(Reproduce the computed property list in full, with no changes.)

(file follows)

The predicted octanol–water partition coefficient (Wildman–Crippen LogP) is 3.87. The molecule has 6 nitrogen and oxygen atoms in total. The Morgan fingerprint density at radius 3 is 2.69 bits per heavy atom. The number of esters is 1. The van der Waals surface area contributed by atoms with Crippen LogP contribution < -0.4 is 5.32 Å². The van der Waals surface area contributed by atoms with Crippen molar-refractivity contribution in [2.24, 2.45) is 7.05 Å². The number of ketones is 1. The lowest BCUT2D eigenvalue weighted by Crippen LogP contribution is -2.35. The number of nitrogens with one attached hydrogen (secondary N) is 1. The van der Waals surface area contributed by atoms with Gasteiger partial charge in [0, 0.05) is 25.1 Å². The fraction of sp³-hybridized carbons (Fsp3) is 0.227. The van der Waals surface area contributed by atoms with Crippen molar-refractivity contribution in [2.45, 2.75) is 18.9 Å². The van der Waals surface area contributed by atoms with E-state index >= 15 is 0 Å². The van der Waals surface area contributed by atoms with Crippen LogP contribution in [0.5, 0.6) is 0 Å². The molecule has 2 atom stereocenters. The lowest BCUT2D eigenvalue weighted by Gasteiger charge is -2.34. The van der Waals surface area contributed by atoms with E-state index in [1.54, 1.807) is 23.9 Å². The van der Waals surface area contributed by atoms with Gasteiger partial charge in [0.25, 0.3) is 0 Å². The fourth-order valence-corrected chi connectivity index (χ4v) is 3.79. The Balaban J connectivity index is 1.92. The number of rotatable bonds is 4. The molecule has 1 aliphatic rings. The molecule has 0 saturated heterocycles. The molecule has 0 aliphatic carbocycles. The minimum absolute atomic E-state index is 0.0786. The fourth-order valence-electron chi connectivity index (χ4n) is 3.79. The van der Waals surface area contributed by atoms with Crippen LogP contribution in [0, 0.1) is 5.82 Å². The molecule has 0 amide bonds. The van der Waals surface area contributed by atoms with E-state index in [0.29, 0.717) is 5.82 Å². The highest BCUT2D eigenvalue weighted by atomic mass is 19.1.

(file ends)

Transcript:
The predicted octanol–water partition coefficient (Wildman–Crippen LogP) is 3.87. The molecule has 6 nitrogen and oxygen atoms in total. The Morgan fingerprint density at radius 3 is 2.69 bits per heavy atom. The number of esters is 1. The van der Waals surface area contributed by atoms with Crippen LogP contribution < -0.4 is 5.32 Å². The van der Waals surface area contributed by atoms with Crippen molar-refractivity contribution in [2.24, 2.45) is 7.05 Å². The number of ketones is 1. The lowest BCUT2D eigenvalue weighted by Crippen LogP contribution is -2.35. The number of nitrogens with one attached hydrogen (secondary N) is 1. The van der Waals surface area contributed by atoms with Gasteiger partial charge in [0, 0.05) is 25.1 Å². The fraction of sp³-hybridized carbons (Fsp3) is 0.227. The van der Waals surface area contributed by atoms with Crippen molar-refractivity contribution in [2.45, 2.75) is 18.9 Å². The van der Waals surface area contributed by atoms with E-state index >= 15 is 0 Å². The van der Waals surface area contributed by atoms with Crippen LogP contribution in [0.5, 0.6) is 0 Å². The molecule has 2 atom stereocenters. The lowest BCUT2D eigenvalue weighted by Gasteiger charge is -2.34. The van der Waals surface area contributed by atoms with E-state index in [1.54, 1.807) is 23.9 Å². The van der Waals surface area contributed by atoms with Gasteiger partial charge in [0.25, 0.3) is 0 Å². The fourth-order valence-corrected chi connectivity index (χ4v) is 3.79. The Balaban J connectivity index is 1.92. The number of rotatable bonds is 4. The molecule has 1 aliphatic rings. The molecule has 0 saturated heterocycles. The molecule has 0 aliphatic carbocycles. The minimum absolute atomic E-state index is 0.0786. The fourth-order valence-electron chi connectivity index (χ4n) is 3.79. The van der Waals surface area contributed by atoms with Crippen LogP contribution in [0, 0.1) is 5.82 Å². The molecule has 0 amide bonds. The van der Waals surface area contributed by atoms with E-state index in [0.29, 0.717) is 5.82 Å². The highest BCUT2D eigenvalue weighted by atomic mass is 19.1.